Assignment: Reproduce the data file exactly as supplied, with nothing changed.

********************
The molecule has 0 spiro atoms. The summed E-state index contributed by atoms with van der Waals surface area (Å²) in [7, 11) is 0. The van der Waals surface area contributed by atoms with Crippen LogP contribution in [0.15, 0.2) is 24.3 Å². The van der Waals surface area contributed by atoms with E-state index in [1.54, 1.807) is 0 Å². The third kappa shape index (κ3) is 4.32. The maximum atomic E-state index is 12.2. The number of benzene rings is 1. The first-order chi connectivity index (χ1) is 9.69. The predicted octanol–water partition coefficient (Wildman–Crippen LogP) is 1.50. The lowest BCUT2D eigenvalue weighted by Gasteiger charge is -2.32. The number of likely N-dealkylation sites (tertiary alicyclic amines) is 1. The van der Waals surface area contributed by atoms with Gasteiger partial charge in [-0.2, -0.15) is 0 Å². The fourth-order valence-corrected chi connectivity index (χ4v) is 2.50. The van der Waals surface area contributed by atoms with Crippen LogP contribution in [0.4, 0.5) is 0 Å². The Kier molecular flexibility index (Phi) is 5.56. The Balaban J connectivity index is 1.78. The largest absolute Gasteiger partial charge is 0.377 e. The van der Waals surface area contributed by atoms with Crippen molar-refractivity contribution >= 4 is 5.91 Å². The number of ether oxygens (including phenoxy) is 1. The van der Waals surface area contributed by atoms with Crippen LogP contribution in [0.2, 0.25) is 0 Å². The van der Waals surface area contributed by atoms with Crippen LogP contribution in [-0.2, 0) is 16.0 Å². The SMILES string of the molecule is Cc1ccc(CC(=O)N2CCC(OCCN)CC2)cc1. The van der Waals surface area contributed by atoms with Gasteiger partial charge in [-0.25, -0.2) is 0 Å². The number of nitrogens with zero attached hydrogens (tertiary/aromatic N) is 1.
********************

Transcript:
The molecule has 0 spiro atoms. The summed E-state index contributed by atoms with van der Waals surface area (Å²) in [7, 11) is 0. The van der Waals surface area contributed by atoms with Crippen LogP contribution in [0.15, 0.2) is 24.3 Å². The van der Waals surface area contributed by atoms with E-state index in [1.54, 1.807) is 0 Å². The third kappa shape index (κ3) is 4.32. The maximum atomic E-state index is 12.2. The number of benzene rings is 1. The first-order chi connectivity index (χ1) is 9.69. The predicted octanol–water partition coefficient (Wildman–Crippen LogP) is 1.50. The lowest BCUT2D eigenvalue weighted by Gasteiger charge is -2.32. The number of likely N-dealkylation sites (tertiary alicyclic amines) is 1. The van der Waals surface area contributed by atoms with Gasteiger partial charge in [-0.2, -0.15) is 0 Å². The fourth-order valence-corrected chi connectivity index (χ4v) is 2.50. The van der Waals surface area contributed by atoms with Crippen LogP contribution in [0.4, 0.5) is 0 Å². The Kier molecular flexibility index (Phi) is 5.56. The Balaban J connectivity index is 1.78. The largest absolute Gasteiger partial charge is 0.377 e. The van der Waals surface area contributed by atoms with Crippen molar-refractivity contribution >= 4 is 5.91 Å². The number of ether oxygens (including phenoxy) is 1. The van der Waals surface area contributed by atoms with Crippen LogP contribution in [0.2, 0.25) is 0 Å². The van der Waals surface area contributed by atoms with Crippen LogP contribution in [-0.2, 0) is 16.0 Å². The SMILES string of the molecule is Cc1ccc(CC(=O)N2CCC(OCCN)CC2)cc1. The van der Waals surface area contributed by atoms with Gasteiger partial charge in [-0.25, -0.2) is 0 Å². The number of nitrogens with zero attached hydrogens (tertiary/aromatic N) is 1.